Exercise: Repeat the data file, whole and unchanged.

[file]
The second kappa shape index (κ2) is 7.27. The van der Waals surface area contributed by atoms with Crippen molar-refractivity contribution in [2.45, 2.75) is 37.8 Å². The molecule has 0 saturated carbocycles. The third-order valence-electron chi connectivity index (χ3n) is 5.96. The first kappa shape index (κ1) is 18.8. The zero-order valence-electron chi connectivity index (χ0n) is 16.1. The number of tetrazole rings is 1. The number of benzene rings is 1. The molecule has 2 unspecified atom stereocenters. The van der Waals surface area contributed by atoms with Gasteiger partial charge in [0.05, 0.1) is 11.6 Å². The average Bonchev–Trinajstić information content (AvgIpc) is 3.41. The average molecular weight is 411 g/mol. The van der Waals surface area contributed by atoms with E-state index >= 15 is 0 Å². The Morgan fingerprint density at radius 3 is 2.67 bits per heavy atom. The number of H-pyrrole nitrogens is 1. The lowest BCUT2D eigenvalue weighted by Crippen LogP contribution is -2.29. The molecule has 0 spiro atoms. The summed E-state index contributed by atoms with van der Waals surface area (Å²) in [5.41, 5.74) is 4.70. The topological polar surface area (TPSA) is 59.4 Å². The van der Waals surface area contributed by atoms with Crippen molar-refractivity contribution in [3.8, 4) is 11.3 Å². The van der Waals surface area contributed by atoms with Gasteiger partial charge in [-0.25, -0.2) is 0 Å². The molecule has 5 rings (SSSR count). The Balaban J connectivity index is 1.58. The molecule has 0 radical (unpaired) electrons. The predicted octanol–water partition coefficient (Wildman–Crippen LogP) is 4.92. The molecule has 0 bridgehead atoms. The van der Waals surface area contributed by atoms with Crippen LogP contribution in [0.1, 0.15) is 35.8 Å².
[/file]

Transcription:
The second kappa shape index (κ2) is 7.27. The van der Waals surface area contributed by atoms with Crippen molar-refractivity contribution in [2.45, 2.75) is 37.8 Å². The molecule has 0 saturated carbocycles. The third-order valence-electron chi connectivity index (χ3n) is 5.96. The first kappa shape index (κ1) is 18.8. The zero-order valence-electron chi connectivity index (χ0n) is 16.1. The number of tetrazole rings is 1. The number of benzene rings is 1. The molecule has 2 unspecified atom stereocenters. The van der Waals surface area contributed by atoms with Gasteiger partial charge in [0.05, 0.1) is 11.6 Å². The average Bonchev–Trinajstić information content (AvgIpc) is 3.41. The average molecular weight is 411 g/mol. The van der Waals surface area contributed by atoms with E-state index >= 15 is 0 Å². The Morgan fingerprint density at radius 3 is 2.67 bits per heavy atom. The number of H-pyrrole nitrogens is 1. The lowest BCUT2D eigenvalue weighted by Crippen LogP contribution is -2.29. The molecule has 0 spiro atoms. The summed E-state index contributed by atoms with van der Waals surface area (Å²) in [5.41, 5.74) is 4.70. The topological polar surface area (TPSA) is 59.4 Å². The van der Waals surface area contributed by atoms with Crippen molar-refractivity contribution in [3.8, 4) is 11.3 Å². The van der Waals surface area contributed by atoms with Gasteiger partial charge in [-0.25, -0.2) is 0 Å². The molecule has 5 rings (SSSR count). The Balaban J connectivity index is 1.58. The molecule has 0 radical (unpaired) electrons. The predicted octanol–water partition coefficient (Wildman–Crippen LogP) is 4.92. The molecule has 0 bridgehead atoms. The van der Waals surface area contributed by atoms with Crippen LogP contribution in [0.1, 0.15) is 35.8 Å².